January 1, 2016 at 12:45 PM · Paul, my understanding is that a wolf comes from a high-amplitude vibration of the instrument in the bridge region, which feeds back through the bridge to the string, destabilizing the strings normal vibration. It's as if the player is trying to vibrate the string at one frequency, and the instrument/bridge (and occasionally other parts) are trying to vibrate the string at another.

Mr. String gets all confused! LOL

We can do things to lessen the severity of these extra-strong body vibrations, but many of these are considered to be "signature modes", which have a lot to do with character of the instrument's sound, so reducing them too much has tonal consequences, often perceived as a reduction in depth, openness and power.

Fox, violins which are very stiff or thick are less susceptible to wolfs. To some extent, this extra stiffness can be targeted to certain areas. Unfortunately, most people don't find the overall sound or playing qualities as enjoyable, when the wildest of the vibrations are tamed down too far. These extreme vibrations (within reason) seem to be part of the recipe of what is considered to be good sound.

If one has a graphic equalizer, one can fool around with the effect a bit. Play a recording of some unaccompanied violin music, and then play it back again with the 430 to 560 hz region substantially reduced, (that's the region where the wildest vibrations are usually found) and see what you think of the tonal change.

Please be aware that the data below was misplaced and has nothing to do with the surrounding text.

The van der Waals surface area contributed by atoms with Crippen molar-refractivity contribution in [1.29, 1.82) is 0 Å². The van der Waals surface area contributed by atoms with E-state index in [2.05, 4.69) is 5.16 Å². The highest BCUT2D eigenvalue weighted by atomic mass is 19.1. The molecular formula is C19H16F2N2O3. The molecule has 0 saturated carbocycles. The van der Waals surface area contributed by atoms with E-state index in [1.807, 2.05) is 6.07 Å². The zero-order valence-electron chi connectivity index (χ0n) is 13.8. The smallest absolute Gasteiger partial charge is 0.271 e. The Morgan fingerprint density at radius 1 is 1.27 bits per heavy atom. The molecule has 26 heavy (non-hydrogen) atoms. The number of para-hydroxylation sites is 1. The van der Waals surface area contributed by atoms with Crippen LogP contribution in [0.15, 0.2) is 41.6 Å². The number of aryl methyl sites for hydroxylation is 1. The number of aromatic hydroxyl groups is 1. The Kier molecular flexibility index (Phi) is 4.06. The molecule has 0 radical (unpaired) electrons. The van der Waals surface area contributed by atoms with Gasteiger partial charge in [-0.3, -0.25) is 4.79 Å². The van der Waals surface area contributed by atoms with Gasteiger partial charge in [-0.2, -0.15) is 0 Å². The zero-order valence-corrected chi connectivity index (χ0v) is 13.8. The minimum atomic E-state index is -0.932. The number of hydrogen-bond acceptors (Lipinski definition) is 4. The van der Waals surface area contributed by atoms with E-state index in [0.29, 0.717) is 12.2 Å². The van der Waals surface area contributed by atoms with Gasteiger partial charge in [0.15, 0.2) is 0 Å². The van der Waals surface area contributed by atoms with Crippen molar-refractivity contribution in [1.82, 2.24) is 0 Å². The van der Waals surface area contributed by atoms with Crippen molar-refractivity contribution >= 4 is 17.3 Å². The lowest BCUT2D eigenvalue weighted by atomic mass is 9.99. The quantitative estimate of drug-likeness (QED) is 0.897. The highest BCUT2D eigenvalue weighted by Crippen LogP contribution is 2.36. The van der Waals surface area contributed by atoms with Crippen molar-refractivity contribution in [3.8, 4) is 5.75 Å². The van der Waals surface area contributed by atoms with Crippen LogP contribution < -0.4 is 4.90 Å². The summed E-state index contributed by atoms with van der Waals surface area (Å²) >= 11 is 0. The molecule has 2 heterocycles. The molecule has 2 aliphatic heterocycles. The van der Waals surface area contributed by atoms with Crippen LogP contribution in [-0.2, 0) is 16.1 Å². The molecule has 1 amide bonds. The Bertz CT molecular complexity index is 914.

January 1, 2016 at 01:57 PM · I've never noticed a wolf on any of my violins in the 15 - 65 years I've had them. My cellos, on the other hand, 3/4 of them have had wolves. All these were Strad models that had F# wolves on the D string and upper C string. I fought these wolves with all kinds of devices until a couple of years ago when I discovered the Krentz Wolf Modulator that effectively eliminated them without destroying tone

( http://krentzstringworks.com/product/modulator/ ). Krentz now also makes this device for viola and violin as well (and bass).

Andy

January 1, 2016 at 02:56 PM · David, would this explain why when I changed my G to a lower tension gut version doing so reduced the wolf? Can it be deduced that violins in their original Baroque form with gut low tension gut strings would have been less susceptible to wolfing, and would this apply also to modern baroque replicas?

January 1, 2016 at 03:09 PM · The reason I asked is because of the experience that I commonly have when practicing with my daughter. She plays her violin, and when she plays certain notes my violin vibrates in my hand, sometimes fairly strongly.

Okay, that's just resonance, no big deal, we all expect that and we understand how it works and we can all guess which notes it happens on.

But my question is whether wolf tones can be detected by analyzing the frequency response of a violin. So you play a frequency generator through a speaker next to the violin, measure the response using something as simple as a Fishman pickup, and analyze the response somehow. Possible or not? Perhaps the responses of the same violin before and after "fixing" an obvious wolf tone would be useful preliminary data?